WC Day 

Monday, March 06, 2006

Tonight at the big supermarket, the deli guy kept cutting slices of the gourmet cheeses for me to try. Each cheese was more marvellous than the last. After every bite, I packed that brand in my shopping basket.

Luckily, I was already on a cheese-buying mission. This upcoming Sunday is WC Day, you see. Wine and Cheese Party Day.

The flavours so far:

Wensleydale with Mango & Papaya: traditionally eaten with apple pie, this favourite of Wallace (of Wallace and Gromit fame) is the most famous of all the Yorkshire Dales, according to my World Cheese Encyclopedia: "The flavour suggests wild honey balanced with a fresh acidity." Original Wensleydale is based on a recipe that stretches back in time to the Cisterian monks that accompanied William the Conqueror in the eleventh century.

Sage Derby: harking from the seventeenth century, when people began adding sage to Derby cheese, this green-veined, semi-hard vegetarian cheese, once only made for holidays, is one of the oldest British cheeses. Perfect for the digestive system, sage derby lends itself to cooking.

Irish Guinness Cheese: all I can say about it is thank god it's made with Irish Guinness and not those horrid Taiwanese knock-offs.

Cheddar with Carmelized Onions: I kind of went on a leap of faith with this one because the deli guy didn't offer me a slice. I like carmelized onions and cheese, and assume, because of this, that I will like cheddar with carmelized onions.

Aged Gouda: now enjoyed worldwide, gouda originally came from the Dutch village of Gouda in the sixth century. Having tasted a sample from the friendly deli man, I have to agree with the website that thus described it: "Like a fine wine, maturity has been generous to this gouda, lending it nuances other cheeses only dream of."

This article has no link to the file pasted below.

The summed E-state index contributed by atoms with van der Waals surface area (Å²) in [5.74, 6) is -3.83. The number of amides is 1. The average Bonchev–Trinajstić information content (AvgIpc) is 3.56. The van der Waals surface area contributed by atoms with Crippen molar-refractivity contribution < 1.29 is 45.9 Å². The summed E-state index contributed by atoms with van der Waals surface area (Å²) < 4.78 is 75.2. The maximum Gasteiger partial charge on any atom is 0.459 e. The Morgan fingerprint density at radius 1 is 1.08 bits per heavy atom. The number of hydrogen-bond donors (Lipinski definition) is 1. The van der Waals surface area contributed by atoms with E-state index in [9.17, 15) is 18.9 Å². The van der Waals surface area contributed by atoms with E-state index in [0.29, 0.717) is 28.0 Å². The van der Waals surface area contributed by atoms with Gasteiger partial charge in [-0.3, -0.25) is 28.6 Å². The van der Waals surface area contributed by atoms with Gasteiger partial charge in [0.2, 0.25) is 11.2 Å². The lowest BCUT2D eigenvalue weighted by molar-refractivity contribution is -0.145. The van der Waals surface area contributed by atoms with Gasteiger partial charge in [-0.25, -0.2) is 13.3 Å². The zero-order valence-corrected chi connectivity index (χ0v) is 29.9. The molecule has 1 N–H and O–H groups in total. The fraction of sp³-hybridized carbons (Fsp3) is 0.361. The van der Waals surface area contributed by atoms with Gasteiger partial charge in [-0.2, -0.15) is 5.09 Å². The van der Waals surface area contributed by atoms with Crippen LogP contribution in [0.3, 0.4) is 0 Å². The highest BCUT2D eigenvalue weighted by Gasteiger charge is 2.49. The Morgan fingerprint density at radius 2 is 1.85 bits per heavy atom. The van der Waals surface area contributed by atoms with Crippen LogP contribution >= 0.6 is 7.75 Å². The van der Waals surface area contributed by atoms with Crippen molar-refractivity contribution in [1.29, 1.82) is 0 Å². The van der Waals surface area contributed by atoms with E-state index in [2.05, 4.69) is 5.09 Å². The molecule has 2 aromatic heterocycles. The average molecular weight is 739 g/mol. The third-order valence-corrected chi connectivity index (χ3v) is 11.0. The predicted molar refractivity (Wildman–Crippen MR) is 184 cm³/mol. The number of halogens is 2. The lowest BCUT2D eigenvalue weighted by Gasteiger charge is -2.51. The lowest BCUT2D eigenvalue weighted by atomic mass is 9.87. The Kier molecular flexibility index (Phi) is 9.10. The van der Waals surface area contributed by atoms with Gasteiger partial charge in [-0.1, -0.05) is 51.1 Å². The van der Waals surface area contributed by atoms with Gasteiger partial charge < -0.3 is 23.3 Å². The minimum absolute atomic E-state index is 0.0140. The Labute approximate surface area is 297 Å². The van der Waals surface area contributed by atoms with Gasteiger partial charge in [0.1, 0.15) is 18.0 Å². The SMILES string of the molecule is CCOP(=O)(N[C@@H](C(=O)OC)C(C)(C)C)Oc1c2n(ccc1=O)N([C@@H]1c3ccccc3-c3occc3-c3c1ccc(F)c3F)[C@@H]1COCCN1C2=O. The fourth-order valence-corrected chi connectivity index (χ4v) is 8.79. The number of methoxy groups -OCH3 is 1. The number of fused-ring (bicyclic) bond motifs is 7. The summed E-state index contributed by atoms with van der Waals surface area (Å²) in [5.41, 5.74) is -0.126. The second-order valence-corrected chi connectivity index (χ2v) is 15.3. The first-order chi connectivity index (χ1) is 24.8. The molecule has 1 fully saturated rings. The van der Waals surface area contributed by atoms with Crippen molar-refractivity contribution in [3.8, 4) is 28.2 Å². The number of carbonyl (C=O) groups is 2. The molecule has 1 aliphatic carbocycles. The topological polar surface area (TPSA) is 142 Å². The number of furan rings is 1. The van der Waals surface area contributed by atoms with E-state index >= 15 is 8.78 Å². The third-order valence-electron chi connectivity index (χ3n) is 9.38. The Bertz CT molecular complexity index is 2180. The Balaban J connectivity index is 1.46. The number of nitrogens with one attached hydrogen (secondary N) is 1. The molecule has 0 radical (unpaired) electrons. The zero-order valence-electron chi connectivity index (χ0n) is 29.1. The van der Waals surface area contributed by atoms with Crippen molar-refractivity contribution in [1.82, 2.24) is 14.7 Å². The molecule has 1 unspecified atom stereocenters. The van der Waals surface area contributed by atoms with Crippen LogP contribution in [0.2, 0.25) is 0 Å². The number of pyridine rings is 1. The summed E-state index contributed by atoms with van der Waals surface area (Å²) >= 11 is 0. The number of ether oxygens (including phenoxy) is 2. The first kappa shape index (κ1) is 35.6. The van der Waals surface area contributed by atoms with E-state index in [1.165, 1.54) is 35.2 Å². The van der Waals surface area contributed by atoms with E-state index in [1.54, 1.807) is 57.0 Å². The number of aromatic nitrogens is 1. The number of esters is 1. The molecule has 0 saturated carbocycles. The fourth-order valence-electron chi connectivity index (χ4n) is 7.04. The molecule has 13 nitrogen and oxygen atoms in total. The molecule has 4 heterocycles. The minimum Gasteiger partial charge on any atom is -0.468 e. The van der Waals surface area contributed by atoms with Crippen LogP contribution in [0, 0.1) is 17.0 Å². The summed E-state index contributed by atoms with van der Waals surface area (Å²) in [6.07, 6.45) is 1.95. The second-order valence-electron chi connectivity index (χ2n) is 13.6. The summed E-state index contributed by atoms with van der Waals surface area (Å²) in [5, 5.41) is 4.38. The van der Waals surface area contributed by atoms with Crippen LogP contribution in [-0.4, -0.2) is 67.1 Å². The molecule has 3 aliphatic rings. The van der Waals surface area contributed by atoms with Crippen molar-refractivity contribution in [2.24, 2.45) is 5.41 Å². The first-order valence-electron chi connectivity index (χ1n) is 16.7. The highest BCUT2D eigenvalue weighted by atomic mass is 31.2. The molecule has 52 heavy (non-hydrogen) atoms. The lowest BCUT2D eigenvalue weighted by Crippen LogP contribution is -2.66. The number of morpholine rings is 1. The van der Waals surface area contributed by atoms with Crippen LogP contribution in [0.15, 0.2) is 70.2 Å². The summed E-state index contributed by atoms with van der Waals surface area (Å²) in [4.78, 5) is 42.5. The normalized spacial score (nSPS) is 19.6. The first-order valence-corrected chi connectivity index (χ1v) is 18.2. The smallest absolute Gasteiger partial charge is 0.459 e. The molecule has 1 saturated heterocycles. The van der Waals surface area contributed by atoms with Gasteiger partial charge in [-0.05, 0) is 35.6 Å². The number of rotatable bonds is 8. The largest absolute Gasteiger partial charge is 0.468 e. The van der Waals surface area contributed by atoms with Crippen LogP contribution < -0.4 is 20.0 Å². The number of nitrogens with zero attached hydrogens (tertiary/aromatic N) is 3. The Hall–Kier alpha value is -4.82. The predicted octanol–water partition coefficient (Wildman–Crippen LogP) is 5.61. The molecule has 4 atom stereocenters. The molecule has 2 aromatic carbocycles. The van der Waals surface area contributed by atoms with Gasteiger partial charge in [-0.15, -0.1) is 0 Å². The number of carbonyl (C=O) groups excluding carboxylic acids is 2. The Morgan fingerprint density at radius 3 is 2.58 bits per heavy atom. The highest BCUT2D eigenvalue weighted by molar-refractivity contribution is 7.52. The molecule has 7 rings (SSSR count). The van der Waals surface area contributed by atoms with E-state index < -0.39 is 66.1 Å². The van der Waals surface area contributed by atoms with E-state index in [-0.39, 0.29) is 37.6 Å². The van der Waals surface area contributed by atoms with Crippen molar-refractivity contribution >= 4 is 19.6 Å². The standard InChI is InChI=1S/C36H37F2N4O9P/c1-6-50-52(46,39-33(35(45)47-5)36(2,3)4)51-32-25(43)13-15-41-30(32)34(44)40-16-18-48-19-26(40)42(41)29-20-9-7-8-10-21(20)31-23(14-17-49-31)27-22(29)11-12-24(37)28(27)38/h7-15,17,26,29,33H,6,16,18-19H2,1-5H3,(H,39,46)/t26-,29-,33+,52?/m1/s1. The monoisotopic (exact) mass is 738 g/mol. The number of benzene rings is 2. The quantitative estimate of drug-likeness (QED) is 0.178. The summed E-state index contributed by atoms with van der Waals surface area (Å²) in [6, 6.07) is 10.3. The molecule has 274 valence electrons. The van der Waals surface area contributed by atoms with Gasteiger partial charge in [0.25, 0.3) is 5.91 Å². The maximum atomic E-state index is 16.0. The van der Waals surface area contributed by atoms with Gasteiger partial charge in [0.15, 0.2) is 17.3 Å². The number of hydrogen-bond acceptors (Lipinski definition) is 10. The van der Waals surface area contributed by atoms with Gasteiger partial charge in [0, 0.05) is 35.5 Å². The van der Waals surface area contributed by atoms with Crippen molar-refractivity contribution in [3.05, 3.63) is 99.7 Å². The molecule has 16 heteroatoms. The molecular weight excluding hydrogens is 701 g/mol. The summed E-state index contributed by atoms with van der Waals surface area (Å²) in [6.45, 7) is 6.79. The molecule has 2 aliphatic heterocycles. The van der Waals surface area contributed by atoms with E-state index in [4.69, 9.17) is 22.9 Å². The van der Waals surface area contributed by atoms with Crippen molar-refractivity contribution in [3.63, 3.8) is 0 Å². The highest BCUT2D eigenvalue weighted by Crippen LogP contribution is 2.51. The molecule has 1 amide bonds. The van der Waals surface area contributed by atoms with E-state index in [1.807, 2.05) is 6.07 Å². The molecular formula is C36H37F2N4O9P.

Applewood Smoked Cheddar: the name of cheddar, unlike other European cheeses, has not been protected and the World Cheese Encyclopedia warns against the bastardization of this amazing cheese whose history might have started with the ancient Romans. I am certain my cheese is one of the forbidden cheddars yet, my partygoers, fear not for I have nibbled on it and I deem it good. Smoked with apple wood embers and outfitted with a paprika-rubbed rind, this mild cheddar goes with pork chops or with raisins and apples and a Boddingtons.

For my guests, I also have a bag each of apples and pears, six boxes of crackers, and an assortment of juices for the drivers. My party might need more cheeses; I've been told spreadable cheeses have longevity. I still fear that I have more guests on my list than generous cheese quotas and I may need to make a trip to a specialty cheese shop to round out today's choices.
If I come across mimolette, I may, however, eat it all before the guests arrive.

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